W4927 TO [REV.] CALVIN MCQUESTEN from his sister Mary Baldwin McQuesten
Apr 30 1903
To: Montreal, Quebec
From: Whitehern, Hamilton, Ontario
My dear Cal,
Alas! and alack, Many Happy Returns of the Day is all I can offer you. It is fortunate one's affections are not in proportion to their finances, or this family would be nil.
The Glassco's have finally decided to leave the mountain and have taken a house on Aberdeen and Queen. It will be far pleasanter for them.
Reggie Whittemore came yesterday and to my mind he looks very badly, but Hilda does not seem to think so, and I suppose she knows best. Mr. Murray has offered to take him for a drive when he is here, so that will be splendid, as Reggie seems to have no strength.
On Tuesday this "old hen" leaves for Guelph. I think it will be rather fun, although the reporting of meetings is horrid.
If the weather keeps on fine, am going up to see the Colquhouns on Friday. The Glassco's saw two tons of coal going into the Proudfoot's house, so I suppose they will be coming up soon.
Edna saw Sandwell about two Sundays ago, so I suppose he must come up often now. Perhaps it may come to something after all. Miss Street may think it would be wiser to hang on then let him go.
Walter James has now gone into the Bank, and seems to like his work.
You ought to see my "Scare Crow," it is truly an awful thing. If the lettuce does not come up safely, it will not be my fault. The grass band around the heart and borders is such an improvement you wont know us we are getting so spic and span.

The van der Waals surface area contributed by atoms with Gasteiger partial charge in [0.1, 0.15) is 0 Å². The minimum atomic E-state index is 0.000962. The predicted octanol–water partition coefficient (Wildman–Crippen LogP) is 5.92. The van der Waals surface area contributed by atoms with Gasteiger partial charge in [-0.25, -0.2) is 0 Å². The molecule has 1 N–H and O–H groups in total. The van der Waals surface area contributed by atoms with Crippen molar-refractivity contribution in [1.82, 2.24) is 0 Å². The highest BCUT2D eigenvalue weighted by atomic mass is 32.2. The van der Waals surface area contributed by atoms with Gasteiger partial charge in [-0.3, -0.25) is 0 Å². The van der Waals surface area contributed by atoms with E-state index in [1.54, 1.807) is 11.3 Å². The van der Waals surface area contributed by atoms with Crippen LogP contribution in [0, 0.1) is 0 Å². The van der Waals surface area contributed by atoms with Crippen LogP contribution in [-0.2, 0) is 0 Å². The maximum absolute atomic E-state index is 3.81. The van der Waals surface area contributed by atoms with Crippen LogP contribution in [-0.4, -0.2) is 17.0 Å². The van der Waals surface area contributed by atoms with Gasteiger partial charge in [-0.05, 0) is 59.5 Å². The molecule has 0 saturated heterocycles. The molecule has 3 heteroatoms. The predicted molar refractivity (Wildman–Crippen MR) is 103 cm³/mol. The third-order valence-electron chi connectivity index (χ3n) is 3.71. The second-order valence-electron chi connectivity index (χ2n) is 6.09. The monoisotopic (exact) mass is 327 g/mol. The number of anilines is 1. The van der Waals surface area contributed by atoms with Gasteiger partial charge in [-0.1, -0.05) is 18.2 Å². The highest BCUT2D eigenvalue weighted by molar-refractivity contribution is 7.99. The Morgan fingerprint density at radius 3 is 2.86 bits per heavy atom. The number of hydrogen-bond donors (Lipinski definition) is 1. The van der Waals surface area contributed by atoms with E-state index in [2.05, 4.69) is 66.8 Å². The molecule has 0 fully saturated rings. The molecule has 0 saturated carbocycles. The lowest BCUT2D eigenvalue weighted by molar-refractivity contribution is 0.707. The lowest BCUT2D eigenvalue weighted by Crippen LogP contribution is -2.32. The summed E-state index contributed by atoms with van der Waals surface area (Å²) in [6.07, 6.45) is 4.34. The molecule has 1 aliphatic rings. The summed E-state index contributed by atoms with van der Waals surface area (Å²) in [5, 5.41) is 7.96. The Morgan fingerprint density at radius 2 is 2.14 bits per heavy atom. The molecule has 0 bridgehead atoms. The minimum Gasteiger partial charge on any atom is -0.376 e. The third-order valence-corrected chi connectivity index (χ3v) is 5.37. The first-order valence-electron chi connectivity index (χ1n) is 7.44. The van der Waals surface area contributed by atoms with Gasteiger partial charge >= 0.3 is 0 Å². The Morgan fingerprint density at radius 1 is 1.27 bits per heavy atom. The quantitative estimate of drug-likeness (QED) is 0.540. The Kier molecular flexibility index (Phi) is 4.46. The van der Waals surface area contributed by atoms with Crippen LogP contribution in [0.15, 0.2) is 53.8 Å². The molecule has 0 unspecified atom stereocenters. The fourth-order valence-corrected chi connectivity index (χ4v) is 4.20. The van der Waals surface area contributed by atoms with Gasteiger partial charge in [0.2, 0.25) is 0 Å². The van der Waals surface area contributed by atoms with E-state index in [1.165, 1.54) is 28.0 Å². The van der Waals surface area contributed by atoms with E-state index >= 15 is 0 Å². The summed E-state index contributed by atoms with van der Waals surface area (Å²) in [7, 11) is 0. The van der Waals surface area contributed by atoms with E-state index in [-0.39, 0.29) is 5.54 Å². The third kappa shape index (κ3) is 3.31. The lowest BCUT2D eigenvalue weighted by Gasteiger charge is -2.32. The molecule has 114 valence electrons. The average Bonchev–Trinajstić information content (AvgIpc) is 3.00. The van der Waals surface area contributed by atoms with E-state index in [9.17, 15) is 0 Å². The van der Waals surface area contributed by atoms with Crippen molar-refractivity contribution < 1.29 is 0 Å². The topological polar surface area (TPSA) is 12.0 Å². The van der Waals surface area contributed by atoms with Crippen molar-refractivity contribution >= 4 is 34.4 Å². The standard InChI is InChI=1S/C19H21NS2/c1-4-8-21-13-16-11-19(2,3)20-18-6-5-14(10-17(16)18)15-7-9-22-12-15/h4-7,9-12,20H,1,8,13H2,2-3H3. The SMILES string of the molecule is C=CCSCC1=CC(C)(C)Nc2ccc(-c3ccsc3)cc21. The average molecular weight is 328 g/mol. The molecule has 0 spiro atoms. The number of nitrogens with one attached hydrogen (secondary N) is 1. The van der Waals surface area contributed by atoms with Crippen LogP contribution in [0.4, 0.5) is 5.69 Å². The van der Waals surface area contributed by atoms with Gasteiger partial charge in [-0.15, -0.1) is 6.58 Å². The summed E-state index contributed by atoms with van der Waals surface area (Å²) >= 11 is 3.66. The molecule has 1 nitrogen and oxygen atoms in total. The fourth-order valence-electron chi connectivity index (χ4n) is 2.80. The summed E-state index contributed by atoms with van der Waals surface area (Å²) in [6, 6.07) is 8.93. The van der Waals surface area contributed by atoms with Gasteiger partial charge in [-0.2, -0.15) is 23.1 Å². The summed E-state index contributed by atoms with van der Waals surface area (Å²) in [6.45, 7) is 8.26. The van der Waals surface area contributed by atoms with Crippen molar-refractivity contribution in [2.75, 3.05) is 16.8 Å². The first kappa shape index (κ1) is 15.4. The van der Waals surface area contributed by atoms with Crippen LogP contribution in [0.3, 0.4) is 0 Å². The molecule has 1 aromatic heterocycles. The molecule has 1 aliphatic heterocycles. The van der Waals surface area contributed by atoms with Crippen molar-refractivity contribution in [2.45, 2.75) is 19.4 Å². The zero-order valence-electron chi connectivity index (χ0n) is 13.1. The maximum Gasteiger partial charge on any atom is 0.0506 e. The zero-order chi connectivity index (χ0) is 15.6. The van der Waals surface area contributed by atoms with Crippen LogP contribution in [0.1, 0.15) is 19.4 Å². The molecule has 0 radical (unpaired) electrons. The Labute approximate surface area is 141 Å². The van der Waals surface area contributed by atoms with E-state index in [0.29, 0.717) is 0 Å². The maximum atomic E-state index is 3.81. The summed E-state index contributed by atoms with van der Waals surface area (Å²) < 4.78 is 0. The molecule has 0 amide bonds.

I do hope you can come up for May 24th, it seems such an age since I saw you. Hilda and [I] were at a tea at the Rioch's on Saturday night to meet a Miss Stevens, with whom Grace stayed in the Summer, and we had quite a jolly times. We have at last got the new curtains and have put them up in Grandpa's room for the present as Reggie is there. Wasn't it splendid about Herbie Bell? I wonder what Charlie thinks of the little "runt" now. He may be proud to be Herbie's brother.
Mamma is busy outside digging away at the Cactus. She is always pottering around about something. We have sometimes to violently restrain her, either by force or voice. Since the last escapade of the horses, we have put up a wire fence, between the clothes yard and stable yard. I think our old gardener would have cheerfully slain the brutes, he was so annoyed at their ruining the terrace and lawn after he had fixed it.
Marian Bowes has had nervous prostration but is better now. The whole Sutherland family have been down with the Grippe, but are better now, although Mrs. S. is quite deaf. However Dr. Fletcher was the same, but is quite well again.
Well my dear boy I wish this were not such a prosy letter but there is nothing to tell. Hoping you are not killing yourself, with love and kisses,
Your affectionate sister,
Mary B. McQuesten